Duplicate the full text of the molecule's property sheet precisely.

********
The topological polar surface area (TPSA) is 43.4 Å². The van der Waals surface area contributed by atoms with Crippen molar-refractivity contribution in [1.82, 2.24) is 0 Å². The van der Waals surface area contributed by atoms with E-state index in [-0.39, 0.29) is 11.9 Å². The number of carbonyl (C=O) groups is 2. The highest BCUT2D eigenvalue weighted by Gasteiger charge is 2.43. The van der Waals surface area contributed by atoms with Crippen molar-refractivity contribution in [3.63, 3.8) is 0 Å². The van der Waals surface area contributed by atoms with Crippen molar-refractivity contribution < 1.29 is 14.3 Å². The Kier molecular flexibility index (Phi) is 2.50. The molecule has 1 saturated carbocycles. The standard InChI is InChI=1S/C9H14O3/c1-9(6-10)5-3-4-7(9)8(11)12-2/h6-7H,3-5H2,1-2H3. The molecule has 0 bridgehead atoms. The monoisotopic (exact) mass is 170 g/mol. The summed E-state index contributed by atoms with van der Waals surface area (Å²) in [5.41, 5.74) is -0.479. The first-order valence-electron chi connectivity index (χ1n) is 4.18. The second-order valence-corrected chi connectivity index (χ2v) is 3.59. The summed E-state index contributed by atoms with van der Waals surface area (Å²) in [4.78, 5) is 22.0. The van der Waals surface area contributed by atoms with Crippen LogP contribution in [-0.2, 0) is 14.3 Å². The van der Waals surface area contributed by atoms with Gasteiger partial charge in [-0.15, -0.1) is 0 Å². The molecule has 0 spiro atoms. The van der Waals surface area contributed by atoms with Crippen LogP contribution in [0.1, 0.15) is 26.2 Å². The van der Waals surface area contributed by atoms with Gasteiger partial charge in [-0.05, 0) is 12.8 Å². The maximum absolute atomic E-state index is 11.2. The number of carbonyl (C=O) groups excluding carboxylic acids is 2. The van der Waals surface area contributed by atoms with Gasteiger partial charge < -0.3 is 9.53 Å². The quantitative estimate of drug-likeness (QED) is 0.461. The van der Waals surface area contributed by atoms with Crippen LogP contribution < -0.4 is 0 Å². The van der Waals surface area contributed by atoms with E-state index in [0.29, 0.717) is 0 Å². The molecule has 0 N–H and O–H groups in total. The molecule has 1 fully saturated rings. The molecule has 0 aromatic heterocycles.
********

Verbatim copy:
The topological polar surface area (TPSA) is 43.4 Å². The van der Waals surface area contributed by atoms with Crippen molar-refractivity contribution in [1.82, 2.24) is 0 Å². The van der Waals surface area contributed by atoms with E-state index in [-0.39, 0.29) is 11.9 Å². The number of carbonyl (C=O) groups is 2. The highest BCUT2D eigenvalue weighted by Gasteiger charge is 2.43. The van der Waals surface area contributed by atoms with Crippen molar-refractivity contribution in [3.63, 3.8) is 0 Å². The van der Waals surface area contributed by atoms with Crippen molar-refractivity contribution < 1.29 is 14.3 Å². The Kier molecular flexibility index (Phi) is 2.50. The molecule has 1 saturated carbocycles. The standard InChI is InChI=1S/C9H14O3/c1-9(6-10)5-3-4-7(9)8(11)12-2/h6-7H,3-5H2,1-2H3. The molecule has 0 bridgehead atoms. The monoisotopic (exact) mass is 170 g/mol. The summed E-state index contributed by atoms with van der Waals surface area (Å²) in [5.41, 5.74) is -0.479. The first-order valence-electron chi connectivity index (χ1n) is 4.18. The second-order valence-corrected chi connectivity index (χ2v) is 3.59. The summed E-state index contributed by atoms with van der Waals surface area (Å²) in [4.78, 5) is 22.0. The van der Waals surface area contributed by atoms with Crippen LogP contribution in [-0.2, 0) is 14.3 Å². The van der Waals surface area contributed by atoms with Gasteiger partial charge in [-0.15, -0.1) is 0 Å². The molecule has 0 spiro atoms. The van der Waals surface area contributed by atoms with Crippen LogP contribution in [0.1, 0.15) is 26.2 Å². The van der Waals surface area contributed by atoms with Gasteiger partial charge in [-0.05, 0) is 12.8 Å². The maximum absolute atomic E-state index is 11.2. The number of carbonyl (C=O) groups excluding carboxylic acids is 2. The van der Waals surface area contributed by atoms with Gasteiger partial charge < -0.3 is 9.53 Å². The quantitative estimate of drug-likeness (QED) is 0.461. The van der Waals surface area contributed by atoms with Crippen LogP contribution < -0.4 is 0 Å². The van der Waals surface area contributed by atoms with E-state index in [0.29, 0.717) is 0 Å². The molecule has 0 N–H and O–H groups in total. The molecule has 1 fully saturated rings. The molecule has 0 aromatic heterocycles.